A sequence, the terminator, signals for release of transcript and polymerase detaches.
In Eukaryotes, the transcription factors are part of the transciption initiation complex that binds to the promoter with the pomerase and initiates transcription. A eukaryotic promoter includes a TATA box commonly.

Transcription: Synthesis of RNA under the direction of DNA:

RNA Processing
Each RNA transcript recieves a 5' cap (GTP cap?) to it's 5' end and a poly-A tail to it's 3' end. These ends protect from degradation of RNA.
RNA splicing cuts out noncoding DNA segments called introns, and then splice together coding segments called exons. A spliceosome does the editing of the RNA strand.
Alternative RNA splicing (exons becoming introns etc.) allowes for multiple proteins to be produced from the same segment of DNA when different regions are classified as exons.

Once above completed in the nucleus, it is mRNA and ready for exportation to ribosome.
Translation: the journey from a lone mRNA to a cosmopolitan protein~~
mRNA is a sequence of codons, 3 nucleotides, which code for a specific amino acid. When it binds to the ribosome, the start codon is located and translation begins from there, with tRNA's matching anticodons to mRNA's codons, and the amino acid's attached to the tRNA bond together and detach from the ribosome and tRNA, forming a growing polypeptide. When stop codon reached, translation stops and polypeptide released.
Aminoacyl-tRNA synthetase binds amino acid and tRNA together.
tRNA travels through A, P and E bonding sites.
The sequences of amino acids interacts with the environment, affecting the primary structure and therefore the secondary, tertiary, and quaternary structure and function.
Robosomes made up of rRNA. Large and small subunits of rRNA and other proteins join in cytoplasm to form ribosome.
primary source of genetic variation
usefulness of mutation dependent on environmental context
Errors in replication, in DNA repair/fixing mechanisms such as nucleases, or radiation/chemicals can all cause mutations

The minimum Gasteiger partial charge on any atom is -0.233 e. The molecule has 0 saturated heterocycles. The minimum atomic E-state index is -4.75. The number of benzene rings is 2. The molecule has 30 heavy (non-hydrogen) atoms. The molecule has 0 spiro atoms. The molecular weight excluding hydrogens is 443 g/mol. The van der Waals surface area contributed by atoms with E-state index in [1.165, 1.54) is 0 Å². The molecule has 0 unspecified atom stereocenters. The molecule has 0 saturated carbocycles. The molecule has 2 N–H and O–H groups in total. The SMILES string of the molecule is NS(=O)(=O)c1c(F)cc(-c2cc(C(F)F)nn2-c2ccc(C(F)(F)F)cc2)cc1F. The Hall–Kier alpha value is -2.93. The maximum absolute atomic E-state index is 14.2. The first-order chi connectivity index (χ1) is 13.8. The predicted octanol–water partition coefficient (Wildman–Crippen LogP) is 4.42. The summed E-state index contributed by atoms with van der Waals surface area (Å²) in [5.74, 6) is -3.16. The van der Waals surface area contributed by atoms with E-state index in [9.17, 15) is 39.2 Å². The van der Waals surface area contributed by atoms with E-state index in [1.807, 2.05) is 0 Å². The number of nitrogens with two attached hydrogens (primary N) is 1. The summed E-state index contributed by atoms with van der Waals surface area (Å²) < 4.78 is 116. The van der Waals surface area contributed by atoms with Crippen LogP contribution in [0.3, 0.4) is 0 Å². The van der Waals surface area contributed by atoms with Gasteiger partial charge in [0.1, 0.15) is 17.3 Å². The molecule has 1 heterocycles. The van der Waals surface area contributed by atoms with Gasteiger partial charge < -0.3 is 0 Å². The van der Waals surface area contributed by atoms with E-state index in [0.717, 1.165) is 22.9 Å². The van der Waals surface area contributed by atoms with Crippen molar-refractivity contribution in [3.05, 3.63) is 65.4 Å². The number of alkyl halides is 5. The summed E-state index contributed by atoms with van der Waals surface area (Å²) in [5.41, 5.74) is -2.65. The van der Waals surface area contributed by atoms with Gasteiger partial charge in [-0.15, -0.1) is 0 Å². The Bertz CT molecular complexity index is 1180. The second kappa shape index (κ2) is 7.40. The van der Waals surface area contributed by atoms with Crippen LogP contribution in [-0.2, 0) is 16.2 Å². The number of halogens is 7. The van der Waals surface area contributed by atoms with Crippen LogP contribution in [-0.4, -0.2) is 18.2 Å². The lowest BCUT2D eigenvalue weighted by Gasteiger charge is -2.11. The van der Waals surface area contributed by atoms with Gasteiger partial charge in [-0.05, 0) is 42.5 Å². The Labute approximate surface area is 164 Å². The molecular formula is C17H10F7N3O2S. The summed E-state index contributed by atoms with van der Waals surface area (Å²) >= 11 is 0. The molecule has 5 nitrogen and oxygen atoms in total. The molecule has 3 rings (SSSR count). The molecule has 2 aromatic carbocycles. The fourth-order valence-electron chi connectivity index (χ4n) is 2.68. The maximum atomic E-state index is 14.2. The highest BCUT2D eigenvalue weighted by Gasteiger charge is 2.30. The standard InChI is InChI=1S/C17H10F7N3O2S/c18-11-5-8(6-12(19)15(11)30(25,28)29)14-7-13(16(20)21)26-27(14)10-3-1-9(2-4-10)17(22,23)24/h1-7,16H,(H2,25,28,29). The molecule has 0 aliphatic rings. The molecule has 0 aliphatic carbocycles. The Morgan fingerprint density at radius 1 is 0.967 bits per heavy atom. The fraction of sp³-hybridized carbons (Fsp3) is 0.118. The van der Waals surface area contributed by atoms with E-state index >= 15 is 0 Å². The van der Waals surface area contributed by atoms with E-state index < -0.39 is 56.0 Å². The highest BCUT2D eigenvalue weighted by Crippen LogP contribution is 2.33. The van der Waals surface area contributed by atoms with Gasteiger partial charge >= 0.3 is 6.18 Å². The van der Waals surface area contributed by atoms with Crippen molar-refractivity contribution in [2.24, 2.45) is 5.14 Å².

mutation can alter codons and therefore proteins and therefore phenotypic expression of the protein
ex: point mutations
Rapid speciation can occur through polyploidy.
Environmental factors influence many traits both directly and indirectly.
• Height and weight in humans
• Flower color based on soil pH
• Seasonal fur color in arctic animals
• Sex determination in reptiles
• Density of plant hairs as a function of herbivory
• Effect of adding lactose to a Lac + bacterial culture
• Effect of increased UV on melanin production in animals
• Presence of the opposite mating type on pheromones production in yeast and other fungi

A heterozygote may be a more advantageous genotype than a homozygote under particular conditions, since
with two different alleles, the organism has two forms of proteins that may provide functional resilience in
response to environmental stresses.

Ex: Sickle Cell and malaria resistance in heterozygotes

So when evolution like this occurs, reproductive isolation also occurs.
New species arise from reproductive isolation over time, which can involve scales of hundreds of thousands or even millions of years, or speciation can occur rapidly through mechanisms such as polyploidy in plants.

This supports the idea that organisms diverged from a common ancestor and eventually developed into their own species.
-According to Darwin’s theory of natural selection, competition for limited resources results in differential survival. Individuals with more favorable phenotypes are more likely to survive and produce more offspring, thus passing traits to subsequent generations. Evolutionary fitness is measured by reproductive success.

Genetic variation and mutation play roles in natural selection. A diverse gene pool is important for the
survival of a species in a changing environment.
Environments can be more or less stable or fluctuating, and this affects evolutionary rate and direction;
different genetic variations can be selected in each generation.
An adaptation is a genetic variation that is favored by selection and is manifested as a trait that provides an
advantage to an organism in a particular environment.
In addition to natural selection, chance and random events can influence the evolutionary process, especially for small populations.
Phenotypic variations are not directed by the environment but occur through random changes in the DNA and through new gene combinations